A. Prepare the pan . Follow these steps carefully or you will end up breaking all your dacquoise trying to remove from the pan, then you will end up with crumbs.
1. Make patterns of circles on one side (the side that will touch the pan later) of wax or parchment paper. (I used sharpie and a plastic cup.)
2. Apply a thin layer of shortening onto baking sheet. (I dip paper towel into a bucket of Crisco to get about a tbsp of shortening. I then wipe this onto the baking sheet.)
3. Place the patterned wax/parchment paper onto the greased sheet.
4. Grease the paper also (like in step 2).
Note: I attempted to try sprinkling with flour one of them greased paper. I compared the two after baking. The floured ones stuck more. So just be satisfied with greasing the paper. I don't think that greasing the pan under the paper will also help, but I do it anyway so my paper sticks to the pan and not slide.)
B. Prepare the batter and bake. Pre-heat the oven to 225 deg F. (Recipe courtesy of Zoe).
1. Mix the almond meal with 1/4 cup sugar.
2. Start whipping the egg white under medium speed.
3. When whites start to foam, add the 2 tbsp sugar. Continue whipping.
4. When soft peaks form, gradually add 2/3 cup sugar while continuing to whip the whites. Stop when stiff peaks form. [Note that in the slideshow I changed from glass bowl to the metal bowl. I did this because my hand mixer did not seem to have enough power to beat once the sugar made the mixture sticky. The motor was running but the beaters were not. So I immediately transferred to my clean metal bowl and continued whipping there. It is important that there is no trace of water, oil or even egg yolks when whipping egg whites.]
5. Add half of the sugar+almond mixture by folding* this into whipped egg whites. Repeat with the remaining half.
6. Place in ziploc bag. Cut a corner and pipe out thin layers onto prepared pan, following the patterns.
7. Bake for 1 hr. Peel off paper and let dry out some more on cooling racks while making the buttercream. [Note: Maybe a shorter time will do, since this is very thin, maybe 20 minutes? maybe increasing the temp will help also? Then just let dry out some more on wire racks, if your air is as dry as mine here. If not (like in the Philippines, where it is always humid), maybe stick to the temp as above, bake for 20 mins, turn off heat and let residual heat dry out the cookies/wafers some more.)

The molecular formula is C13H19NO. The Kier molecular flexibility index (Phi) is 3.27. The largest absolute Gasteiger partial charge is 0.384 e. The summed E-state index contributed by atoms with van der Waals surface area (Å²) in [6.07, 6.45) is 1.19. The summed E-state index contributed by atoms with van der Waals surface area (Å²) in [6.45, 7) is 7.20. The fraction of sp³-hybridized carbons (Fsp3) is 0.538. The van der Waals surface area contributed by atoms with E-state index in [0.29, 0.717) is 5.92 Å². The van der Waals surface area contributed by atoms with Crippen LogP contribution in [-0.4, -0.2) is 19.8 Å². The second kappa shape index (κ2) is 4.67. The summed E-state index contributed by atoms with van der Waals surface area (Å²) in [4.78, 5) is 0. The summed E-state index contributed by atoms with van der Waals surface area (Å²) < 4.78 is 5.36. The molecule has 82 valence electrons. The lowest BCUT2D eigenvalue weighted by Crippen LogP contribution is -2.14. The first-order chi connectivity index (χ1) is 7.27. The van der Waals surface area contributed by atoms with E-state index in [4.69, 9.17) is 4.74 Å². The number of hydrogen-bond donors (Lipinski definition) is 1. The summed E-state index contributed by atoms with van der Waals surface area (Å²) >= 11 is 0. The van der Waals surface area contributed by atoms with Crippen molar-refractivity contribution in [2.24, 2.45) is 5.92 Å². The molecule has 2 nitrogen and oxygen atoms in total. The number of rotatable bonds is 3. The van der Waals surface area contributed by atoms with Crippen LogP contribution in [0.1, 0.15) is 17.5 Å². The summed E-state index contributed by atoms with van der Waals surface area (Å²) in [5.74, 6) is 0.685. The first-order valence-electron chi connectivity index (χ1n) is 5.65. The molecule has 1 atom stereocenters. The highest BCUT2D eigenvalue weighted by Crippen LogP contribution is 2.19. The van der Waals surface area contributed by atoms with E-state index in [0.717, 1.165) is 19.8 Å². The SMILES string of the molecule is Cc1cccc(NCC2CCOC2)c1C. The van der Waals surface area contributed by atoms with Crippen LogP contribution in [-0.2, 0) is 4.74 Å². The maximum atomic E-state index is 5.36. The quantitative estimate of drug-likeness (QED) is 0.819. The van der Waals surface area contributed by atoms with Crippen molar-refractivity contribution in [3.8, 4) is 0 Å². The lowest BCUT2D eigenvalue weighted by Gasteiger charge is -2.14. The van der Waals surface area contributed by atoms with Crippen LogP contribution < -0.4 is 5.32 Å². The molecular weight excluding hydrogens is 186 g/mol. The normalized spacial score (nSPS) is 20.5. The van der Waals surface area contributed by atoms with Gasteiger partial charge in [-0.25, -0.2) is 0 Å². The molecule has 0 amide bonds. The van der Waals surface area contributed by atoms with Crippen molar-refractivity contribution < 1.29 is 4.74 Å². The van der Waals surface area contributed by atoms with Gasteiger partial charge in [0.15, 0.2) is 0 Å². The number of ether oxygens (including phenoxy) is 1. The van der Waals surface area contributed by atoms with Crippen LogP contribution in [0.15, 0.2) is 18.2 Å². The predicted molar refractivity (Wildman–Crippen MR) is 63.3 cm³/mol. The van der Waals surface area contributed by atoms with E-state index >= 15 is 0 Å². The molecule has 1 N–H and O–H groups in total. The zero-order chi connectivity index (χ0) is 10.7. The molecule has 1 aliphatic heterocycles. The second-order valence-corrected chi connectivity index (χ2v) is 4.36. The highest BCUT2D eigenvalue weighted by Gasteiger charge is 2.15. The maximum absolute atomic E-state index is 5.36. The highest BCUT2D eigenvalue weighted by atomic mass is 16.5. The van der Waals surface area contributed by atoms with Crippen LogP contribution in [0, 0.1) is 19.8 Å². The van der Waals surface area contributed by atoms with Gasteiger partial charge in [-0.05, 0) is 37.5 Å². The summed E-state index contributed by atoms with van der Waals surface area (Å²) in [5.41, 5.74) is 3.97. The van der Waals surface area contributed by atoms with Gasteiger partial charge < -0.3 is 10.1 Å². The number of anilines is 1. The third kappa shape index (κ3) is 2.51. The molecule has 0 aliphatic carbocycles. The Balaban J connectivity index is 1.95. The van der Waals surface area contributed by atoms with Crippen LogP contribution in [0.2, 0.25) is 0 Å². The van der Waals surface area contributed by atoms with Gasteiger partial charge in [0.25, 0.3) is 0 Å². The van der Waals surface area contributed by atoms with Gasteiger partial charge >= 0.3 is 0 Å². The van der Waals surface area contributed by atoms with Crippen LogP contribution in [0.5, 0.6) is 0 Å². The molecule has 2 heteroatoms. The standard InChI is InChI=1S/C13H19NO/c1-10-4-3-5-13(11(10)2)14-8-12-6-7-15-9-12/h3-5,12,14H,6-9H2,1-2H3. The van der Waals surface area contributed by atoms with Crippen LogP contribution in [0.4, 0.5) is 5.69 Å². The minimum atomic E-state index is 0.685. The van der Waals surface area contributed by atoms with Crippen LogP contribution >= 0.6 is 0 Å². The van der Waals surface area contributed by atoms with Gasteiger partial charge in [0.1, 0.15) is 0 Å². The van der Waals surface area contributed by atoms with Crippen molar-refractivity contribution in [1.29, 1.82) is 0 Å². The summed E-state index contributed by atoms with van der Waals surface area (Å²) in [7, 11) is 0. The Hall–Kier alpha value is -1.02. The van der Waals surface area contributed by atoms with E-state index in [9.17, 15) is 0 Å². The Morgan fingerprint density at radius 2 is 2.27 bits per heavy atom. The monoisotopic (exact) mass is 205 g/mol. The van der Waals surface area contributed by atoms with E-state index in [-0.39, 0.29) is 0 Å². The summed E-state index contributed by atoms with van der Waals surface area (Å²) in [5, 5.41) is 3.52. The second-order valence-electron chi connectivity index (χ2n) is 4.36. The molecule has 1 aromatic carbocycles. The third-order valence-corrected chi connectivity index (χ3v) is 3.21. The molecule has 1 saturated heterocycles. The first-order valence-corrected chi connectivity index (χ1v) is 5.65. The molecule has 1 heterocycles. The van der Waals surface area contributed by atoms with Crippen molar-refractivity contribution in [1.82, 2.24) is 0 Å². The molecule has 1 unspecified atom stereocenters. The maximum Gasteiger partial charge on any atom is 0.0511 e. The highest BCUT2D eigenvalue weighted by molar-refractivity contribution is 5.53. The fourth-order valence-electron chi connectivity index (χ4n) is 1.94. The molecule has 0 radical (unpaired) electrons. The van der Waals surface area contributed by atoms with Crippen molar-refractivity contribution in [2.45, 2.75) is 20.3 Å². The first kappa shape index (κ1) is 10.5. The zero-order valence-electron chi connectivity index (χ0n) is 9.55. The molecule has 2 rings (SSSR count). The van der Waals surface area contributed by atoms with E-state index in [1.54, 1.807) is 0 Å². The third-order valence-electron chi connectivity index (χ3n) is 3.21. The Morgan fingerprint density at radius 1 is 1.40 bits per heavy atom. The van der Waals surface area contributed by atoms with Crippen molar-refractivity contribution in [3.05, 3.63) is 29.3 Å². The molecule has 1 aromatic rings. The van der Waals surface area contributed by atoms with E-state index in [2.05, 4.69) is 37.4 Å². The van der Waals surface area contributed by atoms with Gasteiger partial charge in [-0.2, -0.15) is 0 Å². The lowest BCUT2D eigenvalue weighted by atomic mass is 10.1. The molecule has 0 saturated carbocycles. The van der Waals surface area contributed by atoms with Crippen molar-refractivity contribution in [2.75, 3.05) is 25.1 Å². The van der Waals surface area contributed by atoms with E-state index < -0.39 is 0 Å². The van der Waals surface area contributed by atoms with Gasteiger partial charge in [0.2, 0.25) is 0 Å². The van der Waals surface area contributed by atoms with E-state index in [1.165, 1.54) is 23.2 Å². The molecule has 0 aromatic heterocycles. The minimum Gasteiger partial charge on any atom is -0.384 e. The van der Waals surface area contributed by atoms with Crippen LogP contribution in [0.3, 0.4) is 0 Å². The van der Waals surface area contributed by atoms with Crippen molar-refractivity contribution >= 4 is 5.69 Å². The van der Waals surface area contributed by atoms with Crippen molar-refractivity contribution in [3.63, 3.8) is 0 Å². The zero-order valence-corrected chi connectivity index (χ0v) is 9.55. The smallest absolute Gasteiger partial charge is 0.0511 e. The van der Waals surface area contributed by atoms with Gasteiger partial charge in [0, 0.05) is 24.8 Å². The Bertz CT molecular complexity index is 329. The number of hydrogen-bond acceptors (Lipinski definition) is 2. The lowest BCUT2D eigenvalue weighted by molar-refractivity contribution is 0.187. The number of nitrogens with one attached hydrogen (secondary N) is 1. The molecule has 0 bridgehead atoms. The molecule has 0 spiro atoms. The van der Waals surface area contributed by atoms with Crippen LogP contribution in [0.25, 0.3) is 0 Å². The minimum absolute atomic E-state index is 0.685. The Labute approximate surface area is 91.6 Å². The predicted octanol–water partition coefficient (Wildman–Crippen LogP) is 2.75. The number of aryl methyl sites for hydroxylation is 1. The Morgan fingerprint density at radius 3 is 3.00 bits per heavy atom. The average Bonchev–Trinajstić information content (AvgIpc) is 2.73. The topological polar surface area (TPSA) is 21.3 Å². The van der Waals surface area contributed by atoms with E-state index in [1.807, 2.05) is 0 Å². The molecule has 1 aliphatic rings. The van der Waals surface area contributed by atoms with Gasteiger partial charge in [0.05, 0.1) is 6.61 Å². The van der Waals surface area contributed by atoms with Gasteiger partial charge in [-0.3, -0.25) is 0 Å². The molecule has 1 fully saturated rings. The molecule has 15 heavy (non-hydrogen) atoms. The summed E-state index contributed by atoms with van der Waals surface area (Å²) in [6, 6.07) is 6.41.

*If any of my readers would be interested to make this (and other recipes with "folding" step) but do not really know exactly what folding is (if you are a newbie in baking), I will try my best to upload a video as an example, if requested. I may not be an officially trained baker, but I do know what "folding" means in baking terms. It was demonstrated to me by my ex-MIL, who is a home economics graduate. One thing to remember: YOU DO NOT USE A WIRE WHISK TO GENTLY FOLD something into the batter; rather, you use a spatula or spoon. The folding is a means to incorporate ingredients into an airy/bubbly batter without breaking up all the air bubbles, because you want to maintain the airy-ness and fluffiness of the batter for "volume" and sponginess upon baking.
UPDATE as of 3-27-09:
I made this again today, but basing on other recipes, i tried to do short cut by baking at 350 deg F for 20 minutes. Well guess what...after about 10 minutes, I sniffed the burnt smell! It was too late! I already ruined this batch...I will have to wait again for egg whites...